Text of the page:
18 March 2002 - 6:04 p.m.
The word that my finger found in my dictionary was oriole.
As she hunches over the piano, I peel oranges.
The day is wilting around us like a tired balloon.
I handle each section of fruit like a sugar-spun egg,
each shining on its bed of dark green leaves.
Watching her frowning over the new chords,
it would never strike you that her name comes from aurum,
a Latin word for gold. As she silently presses
her way through the thickets of flats,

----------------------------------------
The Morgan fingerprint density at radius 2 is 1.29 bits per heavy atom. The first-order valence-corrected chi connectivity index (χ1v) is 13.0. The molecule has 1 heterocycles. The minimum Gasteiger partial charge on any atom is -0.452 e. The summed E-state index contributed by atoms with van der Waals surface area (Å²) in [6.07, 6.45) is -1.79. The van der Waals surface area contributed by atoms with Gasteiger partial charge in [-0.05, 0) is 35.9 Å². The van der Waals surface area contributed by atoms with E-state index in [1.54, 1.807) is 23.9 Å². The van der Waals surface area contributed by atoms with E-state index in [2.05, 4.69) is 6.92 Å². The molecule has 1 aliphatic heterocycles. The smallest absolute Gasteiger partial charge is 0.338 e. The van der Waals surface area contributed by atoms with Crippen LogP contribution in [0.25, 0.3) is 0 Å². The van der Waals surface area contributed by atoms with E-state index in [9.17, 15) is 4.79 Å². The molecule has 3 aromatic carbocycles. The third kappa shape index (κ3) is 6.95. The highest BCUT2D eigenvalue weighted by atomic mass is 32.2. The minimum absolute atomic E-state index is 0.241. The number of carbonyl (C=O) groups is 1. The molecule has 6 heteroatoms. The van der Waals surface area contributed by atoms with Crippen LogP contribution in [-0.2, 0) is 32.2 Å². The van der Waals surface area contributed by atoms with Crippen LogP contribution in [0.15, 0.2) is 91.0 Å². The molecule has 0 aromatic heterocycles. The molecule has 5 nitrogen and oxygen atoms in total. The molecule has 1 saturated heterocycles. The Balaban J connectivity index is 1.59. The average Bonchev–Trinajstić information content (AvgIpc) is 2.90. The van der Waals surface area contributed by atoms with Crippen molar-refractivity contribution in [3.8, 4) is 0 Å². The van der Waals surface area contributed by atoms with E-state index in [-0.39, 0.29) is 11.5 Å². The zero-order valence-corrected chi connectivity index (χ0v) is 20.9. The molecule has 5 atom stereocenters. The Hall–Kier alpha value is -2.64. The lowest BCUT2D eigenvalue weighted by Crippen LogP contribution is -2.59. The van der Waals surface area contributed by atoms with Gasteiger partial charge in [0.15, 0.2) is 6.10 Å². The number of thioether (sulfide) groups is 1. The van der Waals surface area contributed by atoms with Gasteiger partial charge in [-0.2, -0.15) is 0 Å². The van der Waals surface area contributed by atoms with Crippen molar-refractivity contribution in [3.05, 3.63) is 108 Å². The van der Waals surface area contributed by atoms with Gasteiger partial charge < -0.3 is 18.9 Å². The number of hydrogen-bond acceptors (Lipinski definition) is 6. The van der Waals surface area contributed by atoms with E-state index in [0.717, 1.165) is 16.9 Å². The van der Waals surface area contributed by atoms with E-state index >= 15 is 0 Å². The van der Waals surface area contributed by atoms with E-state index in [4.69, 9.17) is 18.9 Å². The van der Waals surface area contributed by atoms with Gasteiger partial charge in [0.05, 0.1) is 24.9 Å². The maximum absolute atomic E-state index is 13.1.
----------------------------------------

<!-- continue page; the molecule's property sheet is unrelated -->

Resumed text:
you would never guess at the glorious trills
that burst through her mouth when the night is full.
As I stir the thickening broth, a melody flutters across
the trembling frame of the twilight.
Soon it will be time for a simple feast, and
the fragrance of the music is growing stronger.
One year ago, Poetry Daily featured a villanelle by J. Allyn Rosser titled Sugar Dada, which ends with this:
Nothingness is not as true as this
Faith we grind up with denial: grist
To the midnight mill; morning's catalyst.
Come, let's go home, wherever you think it is.
Nothing is true, my dear. Not even this.
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